Simple mittens

December 23, 2014

I was planning on telling you how I'm so happy to be in Winter Wonderland (a.k.a. Quebec city) and, don't get me wrong, I'm trilled to be home and visit with family and friends. But after a mere hour of sleep in the last 32hrs and 3 flights including a red eye, my Holiday spirit has not yet reached it's full potential. I've been crashing on the couch, knitting and watching Netflix for the last few hours, killing time until I can reasonably go to sleep. Wrapping presents will have to wait. So instead of telling you about my parent's lovely Christmas tree and the festive preparations, I thought I'd share with you this problem I have with my hands. The thing is, they are really small. Short of buying kids mittens, I almost inevitably end up with mittens that are way too big for me, floppy thumbs and all. It's actually quite annoying. Being able to knit some myself has been pretty amazing, especially since I figured out how to M1 without creating a hole. Basic, I know, but see, I decided to make mittens as one of my very first projects, cable mittens to be exact, because apparently I was thinking go big or go home. They were fine, well, after giving up on the cable they were better than not having mittens, but looking back I feel a little bad for friends who were given these beginner's mittens with holes around the thumbs. So there you have it, I'm sorry, but I was super excited, completely ignoring my mistakes, and one day I'll replace them with better ones, promise.

Now that I've been knitting for a little longer, learned a few things, and look things up a bit more often, I decided that it was time to make some more mittens, especially after these were a success. I had this lovely marled yarn that I got a while back, and tried to make a Honey cowl out of. I was not feeling great when I was knitting it, and acted in complete denial that the yarn was the wrong choice, until the cowl was pretty much finished. This yarn feels good on the hands but is a bit itchy on the neck, and knits up way too stiff for a cowl. It was kind of a disaster. I frogged it, set it aside for a few weeks, until I decided to make mittens instead. It turned out to be a much better idea.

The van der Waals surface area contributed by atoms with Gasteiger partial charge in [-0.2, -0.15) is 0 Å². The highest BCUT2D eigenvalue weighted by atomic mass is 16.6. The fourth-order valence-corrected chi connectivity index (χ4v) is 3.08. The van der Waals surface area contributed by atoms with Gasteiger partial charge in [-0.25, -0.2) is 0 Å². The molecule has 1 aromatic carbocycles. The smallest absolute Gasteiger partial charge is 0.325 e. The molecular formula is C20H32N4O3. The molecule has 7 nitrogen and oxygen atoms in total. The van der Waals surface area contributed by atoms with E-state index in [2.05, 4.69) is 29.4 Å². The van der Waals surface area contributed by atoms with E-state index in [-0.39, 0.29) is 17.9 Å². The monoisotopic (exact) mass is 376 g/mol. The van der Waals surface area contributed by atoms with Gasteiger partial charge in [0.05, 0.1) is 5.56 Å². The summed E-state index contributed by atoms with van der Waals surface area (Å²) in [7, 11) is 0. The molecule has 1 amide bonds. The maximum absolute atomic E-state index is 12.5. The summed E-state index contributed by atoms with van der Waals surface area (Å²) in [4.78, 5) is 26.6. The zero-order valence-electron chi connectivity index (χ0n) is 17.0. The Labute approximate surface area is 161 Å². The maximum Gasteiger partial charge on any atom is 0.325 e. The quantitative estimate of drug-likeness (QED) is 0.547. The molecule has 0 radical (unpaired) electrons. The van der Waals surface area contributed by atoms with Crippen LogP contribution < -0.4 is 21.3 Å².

My friend who has normal adult sized hands had asked me for some, so I decided to get on it before going to visit. I chose the Warmest Mittens by Kris Percival, because I wanted a simple design for the marled colour. I followed the pattern without checking my gauge first, because... well it's just a quick mitten, right? Turns out the first one was perfect for me, which was both great and not. I ended up going up a needle size for hers, making her a pair and then making an extra small one for me, ending up with two lovely pairs, saving the thumbs for last because... well they just aren't as much fun. Using smaller needles for the core of the mitten (US 5 for me, US 6 for hers) with Aran weight yarn made the stitches nice and snug, for an extra warm mitten, perfect for our West Coast winters or this Christmas visit. We have both been wearing them a lot, and as soon as the Holiday craziness is over, I might just need to make a few more pairs. In the mean time, I'm planning on taking full advantage of family and friends to catch up with, of delicious meals and wine and watching the snow fall. Happy Holidays to all of you xxx.

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